After five days of the worst Arab-Israeli violence in half a
decade, the underlying source of the Palestinians' frustration is
coming into focus: the peace deal that Israelis and Americans have
implored them to accept.
The continuing unrest in the West Bank and the Gaza Strip, say
Palestinian and Israeli analysts, shows that many Palestinians would
prefer to live without a deal than live with the one now under
Israeli right-wing leader Ariel Sharon's visit to Jerusalem's Old
City last Thursday did indeed provoke some Palestinians. And as
some Israeli observers have said, the visit may well have been a
convenient justification for some "controlled violence" that would
pressure the Israeli government in the peace talks.
But orchestrated or spontaneous, the fire underneath the riots
and shooting battles is a growing frustration with the deal that
the peace process has yielded.
Standing in the midst of a tumultuous Gaza City demonstration, a
Palestinian psychiatrist and human rights activist named Eyad Serraj
speaks loudly into his cellphone to make himself heard. "The people
are very frustrated and very angry," he says, "because of
disillusionment with the peace process first of all, and the Sharon
visit, and the cold-blooded killing of innocent people, especially
As of late yesterday afternoon, 37 people had died in the
disturbances that have followed Sharon's visit to the sacred
compound that Jews call the Temple Mount and Muslims call the Noble
Sanctuary. Last week one Israeli soldier also was killed in a bomb
attack in Gaza, and another died after he was shot by a Palestinian
The youngest victim was a toddler killed when her family's car
was raked with gunfire near the West Bank village of Qusra, east of
Nablus, on Sunday night. The shooting follows that of 12-year-old
Mohammed al-Durra, whose death in a Palestinian-Israeli firefight
in Gaza on Saturday was filmed and broadcast around the world, and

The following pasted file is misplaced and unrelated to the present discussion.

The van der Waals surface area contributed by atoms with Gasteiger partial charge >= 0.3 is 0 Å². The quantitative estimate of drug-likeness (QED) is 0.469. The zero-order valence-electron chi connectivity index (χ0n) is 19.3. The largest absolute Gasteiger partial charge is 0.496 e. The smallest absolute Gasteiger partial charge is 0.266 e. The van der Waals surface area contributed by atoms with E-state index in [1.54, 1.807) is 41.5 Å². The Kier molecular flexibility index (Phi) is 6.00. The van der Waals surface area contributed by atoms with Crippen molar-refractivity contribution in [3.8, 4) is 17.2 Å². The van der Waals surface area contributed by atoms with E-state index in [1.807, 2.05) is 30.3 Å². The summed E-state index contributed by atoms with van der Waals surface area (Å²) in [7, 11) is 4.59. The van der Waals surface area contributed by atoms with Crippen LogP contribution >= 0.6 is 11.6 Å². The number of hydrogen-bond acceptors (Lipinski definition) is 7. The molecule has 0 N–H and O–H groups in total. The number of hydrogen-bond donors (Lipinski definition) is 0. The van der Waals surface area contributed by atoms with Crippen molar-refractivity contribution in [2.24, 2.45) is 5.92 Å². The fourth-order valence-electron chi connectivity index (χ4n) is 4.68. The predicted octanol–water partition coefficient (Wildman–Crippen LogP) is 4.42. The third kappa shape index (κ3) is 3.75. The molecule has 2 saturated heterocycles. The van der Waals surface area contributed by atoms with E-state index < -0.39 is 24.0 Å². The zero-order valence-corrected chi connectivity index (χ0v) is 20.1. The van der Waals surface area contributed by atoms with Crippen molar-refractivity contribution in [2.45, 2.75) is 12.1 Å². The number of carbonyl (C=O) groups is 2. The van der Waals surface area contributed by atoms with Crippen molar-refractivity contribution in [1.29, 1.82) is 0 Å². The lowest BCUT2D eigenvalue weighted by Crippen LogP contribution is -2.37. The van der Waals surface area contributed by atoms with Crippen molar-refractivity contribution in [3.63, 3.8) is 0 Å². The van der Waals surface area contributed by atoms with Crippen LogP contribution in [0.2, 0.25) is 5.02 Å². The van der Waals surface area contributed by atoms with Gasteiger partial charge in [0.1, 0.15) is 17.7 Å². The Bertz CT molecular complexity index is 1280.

may further anger Palestinians already upset about the severity of
the Israeli response.
But apart from violence begetting new violence, the driving force
behind the conflict is the peace process and how many Palestinians
feel it has produced little.
"The fundamental demand of the people was to be respected, and
they don't feel respected in the sense that their rights are not
being regained," says Dr. Serraj. First among these rights is the
"right of return" - the Palestinian demand that they be allowed to
return to homes from which they fled or were forced to flee during
the Arab-Israeli conflicts of 1948 and 1967.
Israel is willing to acknowledge this right, but only to a
limited degree that would vastly disappoint Palestinian
expectations. In other areas, according to the popular
understanding of the peace deal that was discussed in earnest at
Camp David in July and that has been fitfully pursued ever since,
Palestinians feel that they are not getting what they should.
Israeli negotiators have apparently discussed returning as much
as 90 percent of the West Bank to Palestinian control, reserving
the remainder to accommodate Israeli settlements. That is
unacceptable to Rima Tarazi, the president of the General Union of
Palestinian Women, who says that "with settlements there can be no
And the future of Jerusalem, which both Israelis and Palestinians
want as their capital, is perhaps the core of the issue, at least
symbolically. Again, Israelis have indicated a willingness to cede
some parts of East Jerusalem and the walled Old City - seized in
the 1967 Arab-Israeli war - to the Palestinian authority, but
nowhere near all of it.
At best, as US officials have indicated, the city will have to be